Work and Lifecourse in Japan

By Samuel Coleman; Theodore F. Cook Jr. et al. | Go to book overview

pursue a feminist ideal and indeed the wife may be working only out of economic necessity. In such cases the "negotiation" is frequently an arena of conflict in which goals and timetables repeatedly clash without resolution. (This situation is graphically depicted by Lillian Rubin in chapter 9 of Worlds of Pain.) Clearly, if we are to gain a broad understanding of woman/man negotiation over lifecourse timetables, we need studies at various points in the socioeconomic scale as well as differing cultural settings.

Remember too that the feminist movement does not speak with one voice. One aspect is the demand for equality in the race for status and material reward -- women should have as good a start and as many opportunities as men in the competition for "successful" careers in the more desirable lines of work and other activites. This approach would focus on career timetables in much the same way that we have done in the past, except that women would be included as major contestants in the race. We already have some data to show that in an occupational race defined in this manner, the wife, the single woman, and indeed the single man is at a disadvantage compared to the married man who, despite ideological statements, receives disproportionately large career support from his wife while making disproportionately small contributions to household and child-rearing activities.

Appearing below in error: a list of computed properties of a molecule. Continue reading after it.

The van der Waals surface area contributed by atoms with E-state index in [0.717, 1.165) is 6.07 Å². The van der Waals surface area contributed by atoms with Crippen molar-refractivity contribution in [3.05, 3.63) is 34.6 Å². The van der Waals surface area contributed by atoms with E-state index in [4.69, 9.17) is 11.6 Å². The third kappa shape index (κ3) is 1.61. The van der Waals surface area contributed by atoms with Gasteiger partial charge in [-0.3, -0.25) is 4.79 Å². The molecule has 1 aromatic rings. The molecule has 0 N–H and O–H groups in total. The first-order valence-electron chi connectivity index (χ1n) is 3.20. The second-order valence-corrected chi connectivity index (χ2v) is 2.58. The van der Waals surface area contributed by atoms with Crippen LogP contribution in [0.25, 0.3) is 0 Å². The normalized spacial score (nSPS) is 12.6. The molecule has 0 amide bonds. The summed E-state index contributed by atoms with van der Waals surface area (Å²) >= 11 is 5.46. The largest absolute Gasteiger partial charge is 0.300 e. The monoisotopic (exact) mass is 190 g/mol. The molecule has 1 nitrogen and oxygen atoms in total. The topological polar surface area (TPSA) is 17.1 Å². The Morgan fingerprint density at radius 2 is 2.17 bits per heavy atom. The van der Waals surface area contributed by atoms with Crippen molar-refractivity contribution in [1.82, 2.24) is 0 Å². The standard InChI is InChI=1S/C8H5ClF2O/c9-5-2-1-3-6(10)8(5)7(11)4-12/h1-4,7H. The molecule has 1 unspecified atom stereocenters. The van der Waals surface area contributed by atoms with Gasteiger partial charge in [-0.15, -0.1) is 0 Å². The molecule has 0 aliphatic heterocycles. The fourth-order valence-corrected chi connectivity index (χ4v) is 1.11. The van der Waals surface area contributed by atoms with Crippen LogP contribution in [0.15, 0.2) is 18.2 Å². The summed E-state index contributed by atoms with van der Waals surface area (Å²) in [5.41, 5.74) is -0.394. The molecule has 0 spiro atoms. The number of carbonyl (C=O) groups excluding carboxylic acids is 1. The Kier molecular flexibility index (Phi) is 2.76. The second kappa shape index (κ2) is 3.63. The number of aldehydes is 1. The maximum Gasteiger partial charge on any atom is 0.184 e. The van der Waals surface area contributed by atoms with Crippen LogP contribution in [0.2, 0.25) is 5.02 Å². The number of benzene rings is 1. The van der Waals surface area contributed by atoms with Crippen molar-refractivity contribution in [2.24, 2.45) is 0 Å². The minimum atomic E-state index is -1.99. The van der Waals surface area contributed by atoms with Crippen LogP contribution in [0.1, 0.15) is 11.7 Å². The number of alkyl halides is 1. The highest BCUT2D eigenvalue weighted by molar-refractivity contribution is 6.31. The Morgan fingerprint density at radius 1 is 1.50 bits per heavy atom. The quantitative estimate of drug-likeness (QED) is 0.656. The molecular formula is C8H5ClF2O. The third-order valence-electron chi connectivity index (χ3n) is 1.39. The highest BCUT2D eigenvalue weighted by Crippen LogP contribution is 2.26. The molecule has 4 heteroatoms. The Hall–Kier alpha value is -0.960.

Another feminist approach declares that the race itself is inhuman -- a male game to put women down and incidentally making the world a less pleasant place to live in. Proponents of this view would presumably support radically different goals for both women and men, and with them different occupational, family, and other lifecourse timetables. What would such a lifestyle look like? There are already people trying to live in close approximation of a noncompetitive philosophy, but except for the communes of the late 1960's and early 70's, social scientists have paid little attention to them. Even though a noncompetitive lifestyle may never become a prominent feature of the post-industrial world, it could show how far people can modify the commonly accepted career patterns of their society.


References

Abegglen, James C. 1958 The Japanese Factory. Glencoe, Ill.: Free Press.

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